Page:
After his appointment in May, the president of 7-Eleven’s floundering parent company promised to deliver a turnaround plan in about 100 days. Ryuichi Isaka is on day 112 and counting.
Since Isaka took over on May 26, shares of Seven & I Holdings Co. have fallen 7 percent, widening their decline so far this year through Wednesday to 21 percent.
The retail conglomerate has lost more than $10 billion in market value as domestic consumers become more frugal and international competition intensifies.
Seven & I will announce a strategic growth plan on Oct. 6, the same day it releases second-quarter earnings, said Yuki Toda, a Tokyo-based spokesman.
Isaka has already vowed to expand the number of 7-Eleven stores in the U.S., diversify their menus and restructure a money-losing supermarket unit.
Seven & I plans to close almost two dozen stores under the Ito-Yokado and Sogo & Seibu names by February after the parent’s sales and operating profit declined in the first quarter.
“By being late on the first promise, Isaka might risk being seen as a weak leader,” said Howard Yu, who teaches at the International Institute for Management Development based in Lausanne, Switzerland. “For a CEO, not only colleagues but the investor community are forming opinions based on limited information, and those opinions are long-lasting.”
Isaka, 58, may not be too worried since he has the backing of activist investor Dan Loeb. With the billionaire’s support, Isaka survived an ouster attempt in April by his former boss, Toshifumi Suzuki, who resigned thereafter.
Loeb, founder of New York-based Third Point LLC, praised the former head of the 7-Eleven unit as “instrumental to the success” of the convenience stores, the majority of which are in Japan. The 19,044 domestic outlets are grappling with Japan’s shrinking population, declining numbers of smokers and inroads by primary competitors FamilyMart and Lawson.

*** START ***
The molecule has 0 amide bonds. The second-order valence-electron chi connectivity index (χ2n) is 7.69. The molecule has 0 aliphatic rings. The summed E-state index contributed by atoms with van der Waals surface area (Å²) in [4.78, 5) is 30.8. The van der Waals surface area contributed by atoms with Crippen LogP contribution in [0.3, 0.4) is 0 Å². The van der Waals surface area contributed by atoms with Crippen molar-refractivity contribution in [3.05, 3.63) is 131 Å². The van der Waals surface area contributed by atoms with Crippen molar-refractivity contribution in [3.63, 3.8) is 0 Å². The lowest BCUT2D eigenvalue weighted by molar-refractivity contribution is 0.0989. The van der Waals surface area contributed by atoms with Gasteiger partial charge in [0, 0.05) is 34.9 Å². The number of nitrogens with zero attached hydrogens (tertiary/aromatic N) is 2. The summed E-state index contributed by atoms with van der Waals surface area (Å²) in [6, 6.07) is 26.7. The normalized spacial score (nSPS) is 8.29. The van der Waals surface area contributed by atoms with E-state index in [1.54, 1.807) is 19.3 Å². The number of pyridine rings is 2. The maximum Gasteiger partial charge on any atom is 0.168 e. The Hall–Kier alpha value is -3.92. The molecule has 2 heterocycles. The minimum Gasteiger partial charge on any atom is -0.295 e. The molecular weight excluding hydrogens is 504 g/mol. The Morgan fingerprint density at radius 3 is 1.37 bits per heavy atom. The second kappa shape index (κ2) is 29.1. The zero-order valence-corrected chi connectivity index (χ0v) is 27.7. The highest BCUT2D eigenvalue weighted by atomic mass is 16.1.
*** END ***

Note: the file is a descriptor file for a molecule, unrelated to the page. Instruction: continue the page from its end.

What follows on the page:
A representative for Third Point and Loeb declined to comment on Isaka not having issued his plan yet.
That domestic investors have not raised a ruckus about Isaka’s deadline may be a sign of reticence among Japanese shareholders, who tend to avoid direct criticizing of corporate leaders, in contrast with those in the United States and Europe.
“Japanese investors are weak in activism,” said Takeyuki Ishida, head of Japan research at proxy adviser Institutional Shareholder Services Inc. “Only a fraction of shareholders are actively involved with the company management.”
Operating profit is expected to increase by 5 percent, and sales are expected to show a 2 percent increase, according to data compiled by Bloomberg.
To maintain that momentum, Isaka will need to deliver on his promise to boost 7-Eleven’s business in the U.S., where there are almost 8,400 stores. That amounts to a 6 percent market share, and Isaka said in May he plans to add burritos and Mediterranean pasta to the fast-food menu as he tries to boost average daily sales by 10 percent.
“That could be a nice frontier for the company if things go well,” said Naoki Fujiwara, chief fund manager at Tokyo-based Shinkin Asset Management Co.
Third Point previously called for Seven & I to restructure Ito-Yokado and divest retailers Sogo & Seibu, Barney’s Japan and Nissen Holdings Co.
One move Isaka did make was to acquire and delist debt-laden Nissen, the mail-order catalog unit that has lost money since 2013 amid the shift to online shopping through Amazon.com Inc.’s Japan website and Rakuten Inc.
“There are quite a few things to take care of,” said Kei Okamura, assistant investment manager at Aberdeen Investment Management in Tokyo.
“The most important part here is that the domestic business becomes a profitable entity with long-term, sustainable growth.”